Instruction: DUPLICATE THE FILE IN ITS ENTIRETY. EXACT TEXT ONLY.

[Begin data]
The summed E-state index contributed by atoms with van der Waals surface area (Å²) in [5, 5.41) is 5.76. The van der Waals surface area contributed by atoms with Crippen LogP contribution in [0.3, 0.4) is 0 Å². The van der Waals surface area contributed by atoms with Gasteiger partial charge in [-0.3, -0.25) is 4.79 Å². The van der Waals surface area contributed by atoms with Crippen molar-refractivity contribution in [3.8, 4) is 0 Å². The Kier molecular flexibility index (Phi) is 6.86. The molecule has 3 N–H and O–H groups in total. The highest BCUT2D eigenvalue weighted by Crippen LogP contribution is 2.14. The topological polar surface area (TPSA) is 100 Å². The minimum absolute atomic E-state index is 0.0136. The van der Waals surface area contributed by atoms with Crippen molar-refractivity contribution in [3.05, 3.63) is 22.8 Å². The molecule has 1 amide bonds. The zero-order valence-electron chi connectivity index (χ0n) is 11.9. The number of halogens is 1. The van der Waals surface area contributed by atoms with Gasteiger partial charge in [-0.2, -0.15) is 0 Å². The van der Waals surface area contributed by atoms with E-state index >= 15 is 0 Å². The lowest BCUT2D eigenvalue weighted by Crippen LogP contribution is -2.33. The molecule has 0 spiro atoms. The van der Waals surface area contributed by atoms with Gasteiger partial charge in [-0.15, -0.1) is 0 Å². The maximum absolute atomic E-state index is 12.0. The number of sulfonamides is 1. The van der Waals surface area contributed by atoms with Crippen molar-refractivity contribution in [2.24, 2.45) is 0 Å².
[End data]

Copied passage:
The summed E-state index contributed by atoms with van der Waals surface area (Å²) in [5, 5.41) is 5.76. The van der Waals surface area contributed by atoms with Crippen LogP contribution in [0.3, 0.4) is 0 Å². The van der Waals surface area contributed by atoms with Gasteiger partial charge in [-0.3, -0.25) is 4.79 Å². The van der Waals surface area contributed by atoms with Crippen molar-refractivity contribution in [3.8, 4) is 0 Å². The Kier molecular flexibility index (Phi) is 6.86. The molecule has 3 N–H and O–H groups in total. The highest BCUT2D eigenvalue weighted by Crippen LogP contribution is 2.14. The topological polar surface area (TPSA) is 100 Å². The minimum absolute atomic E-state index is 0.0136. The van der Waals surface area contributed by atoms with Crippen molar-refractivity contribution in [3.05, 3.63) is 22.8 Å². The molecule has 1 amide bonds. The zero-order valence-electron chi connectivity index (χ0n) is 11.9. The number of halogens is 1. The van der Waals surface area contributed by atoms with Gasteiger partial charge in [-0.2, -0.15) is 0 Å². The van der Waals surface area contributed by atoms with E-state index >= 15 is 0 Å². The lowest BCUT2D eigenvalue weighted by Crippen LogP contribution is -2.33. The molecule has 0 spiro atoms. The van der Waals surface area contributed by atoms with Gasteiger partial charge in [-0.15, -0.1) is 0 Å². The maximum absolute atomic E-state index is 12.0. The number of sulfonamides is 1. The van der Waals surface area contributed by atoms with Crippen molar-refractivity contribution in [2.24, 2.45) is 0 Å².